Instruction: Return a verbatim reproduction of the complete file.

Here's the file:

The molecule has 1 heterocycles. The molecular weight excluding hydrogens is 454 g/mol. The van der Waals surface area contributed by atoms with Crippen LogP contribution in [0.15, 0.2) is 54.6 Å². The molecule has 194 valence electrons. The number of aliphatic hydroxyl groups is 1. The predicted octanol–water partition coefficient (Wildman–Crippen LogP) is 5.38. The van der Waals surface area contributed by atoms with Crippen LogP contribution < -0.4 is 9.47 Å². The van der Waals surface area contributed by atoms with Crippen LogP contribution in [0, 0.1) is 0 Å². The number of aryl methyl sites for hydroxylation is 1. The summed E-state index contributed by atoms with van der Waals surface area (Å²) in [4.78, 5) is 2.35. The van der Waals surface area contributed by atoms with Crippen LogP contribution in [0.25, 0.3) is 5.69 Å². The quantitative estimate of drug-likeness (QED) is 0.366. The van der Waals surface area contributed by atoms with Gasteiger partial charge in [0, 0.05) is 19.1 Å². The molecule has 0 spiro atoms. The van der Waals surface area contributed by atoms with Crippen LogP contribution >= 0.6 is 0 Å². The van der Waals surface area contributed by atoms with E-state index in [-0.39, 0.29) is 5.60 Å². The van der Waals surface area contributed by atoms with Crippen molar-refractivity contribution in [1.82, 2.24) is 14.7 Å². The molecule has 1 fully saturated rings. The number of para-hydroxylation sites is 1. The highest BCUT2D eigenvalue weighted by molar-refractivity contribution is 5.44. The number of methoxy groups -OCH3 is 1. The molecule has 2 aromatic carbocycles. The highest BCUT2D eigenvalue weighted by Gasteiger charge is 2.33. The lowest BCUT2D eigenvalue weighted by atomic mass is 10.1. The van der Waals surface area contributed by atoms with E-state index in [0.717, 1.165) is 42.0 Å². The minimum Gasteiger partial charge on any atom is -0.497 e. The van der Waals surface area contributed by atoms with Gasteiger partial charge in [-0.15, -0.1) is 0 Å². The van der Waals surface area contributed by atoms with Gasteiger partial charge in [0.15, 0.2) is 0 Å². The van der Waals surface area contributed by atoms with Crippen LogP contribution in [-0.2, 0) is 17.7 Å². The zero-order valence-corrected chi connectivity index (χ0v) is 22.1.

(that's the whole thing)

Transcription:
The molecule has 1 heterocycles. The molecular weight excluding hydrogens is 454 g/mol. The van der Waals surface area contributed by atoms with Crippen LogP contribution in [0.15, 0.2) is 54.6 Å². The molecule has 194 valence electrons. The number of aliphatic hydroxyl groups is 1. The predicted octanol–water partition coefficient (Wildman–Crippen LogP) is 5.38. The van der Waals surface area contributed by atoms with Crippen LogP contribution < -0.4 is 9.47 Å². The van der Waals surface area contributed by atoms with Crippen LogP contribution in [0, 0.1) is 0 Å². The number of aryl methyl sites for hydroxylation is 1. The summed E-state index contributed by atoms with van der Waals surface area (Å²) in [4.78, 5) is 2.35. The van der Waals surface area contributed by atoms with Crippen LogP contribution in [0.25, 0.3) is 5.69 Å². The quantitative estimate of drug-likeness (QED) is 0.366. The van der Waals surface area contributed by atoms with Gasteiger partial charge in [0, 0.05) is 19.1 Å². The molecule has 0 spiro atoms. The van der Waals surface area contributed by atoms with Crippen LogP contribution >= 0.6 is 0 Å². The van der Waals surface area contributed by atoms with E-state index in [-0.39, 0.29) is 5.60 Å². The van der Waals surface area contributed by atoms with Crippen molar-refractivity contribution in [1.82, 2.24) is 14.7 Å². The molecule has 1 fully saturated rings. The number of para-hydroxylation sites is 1. The highest BCUT2D eigenvalue weighted by molar-refractivity contribution is 5.44. The number of methoxy groups -OCH3 is 1. The molecule has 2 aromatic carbocycles. The highest BCUT2D eigenvalue weighted by Gasteiger charge is 2.33. The lowest BCUT2D eigenvalue weighted by atomic mass is 10.1. The van der Waals surface area contributed by atoms with E-state index in [0.717, 1.165) is 42.0 Å². The minimum Gasteiger partial charge on any atom is -0.497 e. The van der Waals surface area contributed by atoms with Gasteiger partial charge in [-0.15, -0.1) is 0 Å². The van der Waals surface area contributed by atoms with Gasteiger partial charge in [0.15, 0.2) is 0 Å². The van der Waals surface area contributed by atoms with Crippen LogP contribution in [-0.2, 0) is 17.7 Å². The zero-order valence-corrected chi connectivity index (χ0v) is 22.1.